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Are you aware of your duties under the National Small Vessel Safety Regulations?

Vessels with the marking SA or ZA sailing in international waters: Please be aware that Insurers have advised that compliance with SAMSA regulations is a prerequisite of cover, as far as the Merchant Shipping Act (Small Vessel Safety) Regulations 2007 applies. We wish to draw your attention to the requirements of Marine notice 36 of 2016 which details the Certificate of Fitness requirements. At each renewal a copy of the Certificate of Fitness or equivalent certification will be required for their records.

The Merchant Shipping (National Small Vessel Safety) Regulations, 2007, place the onus on the owner and in some cases the master as well, to ensure that the vessel and the crew comply with the requirements of the regulations at all times.

SAMSA website:


No Vessels (with engines >15hp and sailing vessels of >9m) are to be operated without a Certificate of Fitness in compliance with, and as described more fully, in the Merchant Shipping Act (Small Vessel Safety) Regulations 2007.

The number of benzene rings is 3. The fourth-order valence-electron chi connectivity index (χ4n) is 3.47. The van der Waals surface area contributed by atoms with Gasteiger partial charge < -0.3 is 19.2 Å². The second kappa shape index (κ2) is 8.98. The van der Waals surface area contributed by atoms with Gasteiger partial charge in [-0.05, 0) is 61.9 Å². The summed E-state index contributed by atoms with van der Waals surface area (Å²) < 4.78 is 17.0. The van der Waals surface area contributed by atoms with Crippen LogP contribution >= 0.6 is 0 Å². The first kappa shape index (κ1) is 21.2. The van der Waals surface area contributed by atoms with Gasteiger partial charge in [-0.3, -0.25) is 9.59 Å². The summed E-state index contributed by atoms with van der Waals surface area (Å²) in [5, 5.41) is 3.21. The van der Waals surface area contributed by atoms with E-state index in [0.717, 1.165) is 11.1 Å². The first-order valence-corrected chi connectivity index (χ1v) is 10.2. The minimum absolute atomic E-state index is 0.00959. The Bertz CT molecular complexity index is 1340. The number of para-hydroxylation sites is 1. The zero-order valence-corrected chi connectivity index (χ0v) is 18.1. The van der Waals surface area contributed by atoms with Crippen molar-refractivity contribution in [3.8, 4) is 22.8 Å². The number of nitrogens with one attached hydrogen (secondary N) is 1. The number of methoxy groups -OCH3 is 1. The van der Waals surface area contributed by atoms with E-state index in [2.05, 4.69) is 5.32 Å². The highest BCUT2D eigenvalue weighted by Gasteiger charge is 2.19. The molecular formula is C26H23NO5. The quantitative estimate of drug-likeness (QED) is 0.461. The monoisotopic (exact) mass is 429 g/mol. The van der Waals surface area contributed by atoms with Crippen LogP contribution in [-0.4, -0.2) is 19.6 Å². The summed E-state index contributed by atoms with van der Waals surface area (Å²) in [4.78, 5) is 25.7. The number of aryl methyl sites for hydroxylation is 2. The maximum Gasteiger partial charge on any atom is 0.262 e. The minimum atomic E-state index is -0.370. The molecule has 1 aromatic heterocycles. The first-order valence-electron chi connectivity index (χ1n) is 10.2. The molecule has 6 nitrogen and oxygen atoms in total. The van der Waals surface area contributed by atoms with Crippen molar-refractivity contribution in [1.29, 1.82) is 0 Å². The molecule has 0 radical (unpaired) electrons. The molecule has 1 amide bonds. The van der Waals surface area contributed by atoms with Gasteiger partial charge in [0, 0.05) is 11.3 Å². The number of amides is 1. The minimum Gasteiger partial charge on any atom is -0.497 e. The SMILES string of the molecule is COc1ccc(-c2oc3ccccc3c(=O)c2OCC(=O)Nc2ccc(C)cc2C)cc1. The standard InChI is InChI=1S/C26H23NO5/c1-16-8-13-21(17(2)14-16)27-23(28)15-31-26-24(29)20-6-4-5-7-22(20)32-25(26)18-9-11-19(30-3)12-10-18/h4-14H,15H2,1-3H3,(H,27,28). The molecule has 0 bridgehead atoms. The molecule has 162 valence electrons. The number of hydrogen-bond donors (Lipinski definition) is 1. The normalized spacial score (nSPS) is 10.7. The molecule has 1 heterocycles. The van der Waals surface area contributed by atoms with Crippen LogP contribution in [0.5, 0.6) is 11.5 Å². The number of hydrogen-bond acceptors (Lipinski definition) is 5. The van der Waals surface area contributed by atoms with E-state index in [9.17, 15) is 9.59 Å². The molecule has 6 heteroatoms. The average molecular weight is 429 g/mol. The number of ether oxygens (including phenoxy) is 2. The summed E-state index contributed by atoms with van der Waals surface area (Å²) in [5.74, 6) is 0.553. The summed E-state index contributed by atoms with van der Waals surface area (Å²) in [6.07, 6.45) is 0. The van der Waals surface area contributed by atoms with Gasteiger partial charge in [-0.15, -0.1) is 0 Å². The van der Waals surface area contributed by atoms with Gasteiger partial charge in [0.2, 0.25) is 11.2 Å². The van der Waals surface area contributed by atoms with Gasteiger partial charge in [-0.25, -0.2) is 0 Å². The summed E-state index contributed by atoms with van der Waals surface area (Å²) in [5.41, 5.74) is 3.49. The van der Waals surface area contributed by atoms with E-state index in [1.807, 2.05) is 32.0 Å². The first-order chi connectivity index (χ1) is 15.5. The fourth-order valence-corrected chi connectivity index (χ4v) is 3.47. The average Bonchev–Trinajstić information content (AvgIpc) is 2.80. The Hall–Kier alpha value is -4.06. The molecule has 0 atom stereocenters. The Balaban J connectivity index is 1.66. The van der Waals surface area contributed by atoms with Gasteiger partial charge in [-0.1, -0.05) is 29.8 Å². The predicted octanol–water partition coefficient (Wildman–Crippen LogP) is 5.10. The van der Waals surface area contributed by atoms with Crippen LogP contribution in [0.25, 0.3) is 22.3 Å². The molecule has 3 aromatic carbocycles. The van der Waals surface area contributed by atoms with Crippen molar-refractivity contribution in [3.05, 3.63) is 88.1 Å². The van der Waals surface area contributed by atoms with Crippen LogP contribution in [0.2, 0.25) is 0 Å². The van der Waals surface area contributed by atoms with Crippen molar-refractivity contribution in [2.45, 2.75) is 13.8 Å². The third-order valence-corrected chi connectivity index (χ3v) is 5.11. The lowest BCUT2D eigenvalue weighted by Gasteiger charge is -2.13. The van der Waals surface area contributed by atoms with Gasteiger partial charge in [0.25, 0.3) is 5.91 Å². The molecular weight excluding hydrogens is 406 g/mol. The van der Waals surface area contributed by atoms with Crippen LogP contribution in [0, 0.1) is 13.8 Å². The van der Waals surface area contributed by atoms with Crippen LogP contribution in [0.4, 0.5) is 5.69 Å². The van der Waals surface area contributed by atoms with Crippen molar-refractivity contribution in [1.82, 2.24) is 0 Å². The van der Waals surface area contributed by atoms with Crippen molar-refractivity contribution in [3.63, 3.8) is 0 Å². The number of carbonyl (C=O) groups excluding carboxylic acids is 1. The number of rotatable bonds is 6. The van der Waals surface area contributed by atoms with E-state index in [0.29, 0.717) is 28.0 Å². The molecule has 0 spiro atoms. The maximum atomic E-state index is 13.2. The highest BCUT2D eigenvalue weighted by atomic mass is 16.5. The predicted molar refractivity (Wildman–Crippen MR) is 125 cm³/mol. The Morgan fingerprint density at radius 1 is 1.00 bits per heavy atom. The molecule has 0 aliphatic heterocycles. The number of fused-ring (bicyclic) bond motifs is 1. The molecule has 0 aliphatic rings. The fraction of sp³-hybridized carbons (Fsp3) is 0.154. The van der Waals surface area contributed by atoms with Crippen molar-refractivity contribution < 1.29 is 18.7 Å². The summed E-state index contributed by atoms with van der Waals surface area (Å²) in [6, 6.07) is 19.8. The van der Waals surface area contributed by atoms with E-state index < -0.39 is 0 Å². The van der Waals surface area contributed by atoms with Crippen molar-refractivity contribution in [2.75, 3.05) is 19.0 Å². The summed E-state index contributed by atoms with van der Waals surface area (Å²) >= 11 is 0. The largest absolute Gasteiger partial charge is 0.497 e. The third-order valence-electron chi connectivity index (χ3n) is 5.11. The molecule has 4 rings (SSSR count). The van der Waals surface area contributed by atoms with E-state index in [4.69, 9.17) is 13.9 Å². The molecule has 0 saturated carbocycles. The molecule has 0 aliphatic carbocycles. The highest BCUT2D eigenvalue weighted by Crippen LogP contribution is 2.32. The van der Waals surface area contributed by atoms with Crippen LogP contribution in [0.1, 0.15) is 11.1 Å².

The Certificate of Fitness will state the following information:

• The Name of the Vessel
• The marking / registration number assigned to the vessel
• The name identity number and address of the owner of the vessel
• The type and category of the vessel
• The overall length of the vessel
• The maximum number of persons permitted to be carried on the vessel

Please contact us should you have any queries.

Kind Regards

May 28, 2019